Shizuoka Distillery in Shizuoka City, Japan, is a pioneer in independent whisky production, using cedar from nearby forests to meet global demand for premium spirits. Japan celebrates a century of whisky production since Suntory’s first distillery in 1923. With over 100 licensed distilleries, Japan aims to establish its identity in the rapidly expanding market. Shizuoka stands out by using a unique cedar-fueled fire beneath its whisky still.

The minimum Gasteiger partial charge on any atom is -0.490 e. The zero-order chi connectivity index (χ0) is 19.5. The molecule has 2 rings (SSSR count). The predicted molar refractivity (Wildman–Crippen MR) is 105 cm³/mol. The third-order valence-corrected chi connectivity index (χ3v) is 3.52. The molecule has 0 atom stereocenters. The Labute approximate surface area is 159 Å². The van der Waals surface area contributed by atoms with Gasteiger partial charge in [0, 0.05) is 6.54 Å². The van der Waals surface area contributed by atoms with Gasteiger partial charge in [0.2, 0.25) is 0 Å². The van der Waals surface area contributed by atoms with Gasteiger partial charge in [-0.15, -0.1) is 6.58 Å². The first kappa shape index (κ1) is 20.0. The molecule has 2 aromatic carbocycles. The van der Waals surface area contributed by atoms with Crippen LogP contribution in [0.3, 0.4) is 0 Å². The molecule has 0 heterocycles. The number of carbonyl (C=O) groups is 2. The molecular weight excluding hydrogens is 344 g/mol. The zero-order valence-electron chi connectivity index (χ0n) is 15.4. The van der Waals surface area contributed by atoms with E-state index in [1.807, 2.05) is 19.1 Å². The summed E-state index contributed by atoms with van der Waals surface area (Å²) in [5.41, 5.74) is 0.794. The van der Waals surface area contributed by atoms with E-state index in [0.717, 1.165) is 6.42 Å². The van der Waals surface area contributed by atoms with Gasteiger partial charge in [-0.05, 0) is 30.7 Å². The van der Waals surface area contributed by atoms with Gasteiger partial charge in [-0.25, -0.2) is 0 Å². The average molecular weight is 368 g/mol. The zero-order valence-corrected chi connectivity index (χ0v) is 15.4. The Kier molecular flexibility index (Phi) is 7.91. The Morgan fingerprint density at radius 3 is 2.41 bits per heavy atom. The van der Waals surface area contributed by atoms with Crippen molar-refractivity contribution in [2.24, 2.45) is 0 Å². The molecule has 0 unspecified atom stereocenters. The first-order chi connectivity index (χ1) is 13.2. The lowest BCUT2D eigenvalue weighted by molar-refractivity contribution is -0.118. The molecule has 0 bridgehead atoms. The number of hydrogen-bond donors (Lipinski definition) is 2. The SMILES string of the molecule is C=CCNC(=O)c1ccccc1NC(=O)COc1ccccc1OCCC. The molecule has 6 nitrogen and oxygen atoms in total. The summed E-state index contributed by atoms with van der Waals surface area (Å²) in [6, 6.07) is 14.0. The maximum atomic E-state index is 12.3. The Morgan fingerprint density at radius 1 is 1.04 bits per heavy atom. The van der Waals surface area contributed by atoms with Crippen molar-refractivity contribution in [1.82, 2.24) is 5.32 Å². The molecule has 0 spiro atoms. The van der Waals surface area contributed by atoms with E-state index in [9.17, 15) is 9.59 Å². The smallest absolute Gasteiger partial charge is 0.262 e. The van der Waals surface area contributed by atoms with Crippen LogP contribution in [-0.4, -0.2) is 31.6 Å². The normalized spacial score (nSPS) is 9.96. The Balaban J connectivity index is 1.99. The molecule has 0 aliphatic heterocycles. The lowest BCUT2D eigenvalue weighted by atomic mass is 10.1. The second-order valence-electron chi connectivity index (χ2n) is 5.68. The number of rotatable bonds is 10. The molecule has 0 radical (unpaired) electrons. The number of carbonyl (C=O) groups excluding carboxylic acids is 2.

Despite their smaller size in comparison to industry giants like Suntory, these emerging distilleries have grand ambitions on a global scale. Taiko Nakamura, the visionary behind Shizuoka Distillery since its establishment in 2016, found inspiration during a trip to Scotland. Witnessing a modest distillery thrive in the international whisky market sparked his ambition to create a globally cherished whisky. The surge in craft whisky in Japan follows a previous cycle of rapid growth and subsequent decline in the industry. Japanese single malts and blends, once considered inferior imitations of Scotch, gained international acclaim around 2008, igniting fervent global demand that exceeded available supply by 2015. This scarcity led to soaring prices, prompting industry leaders like Suntory and Nikka to expand production capacity and whisky reserves, aiming to maintain quality standards. However, concerns have surfaced within the industry regarding potential compromises in product quality, posing a threat to Japan’s established reputation for exceptional whisky. Nakamura from Shizuoka emphasizes the commitment needed to uphold the legacy of Japanese whisky excellence, stressing the importance of unwavering dedication to crafting exceptional Japanese spirits.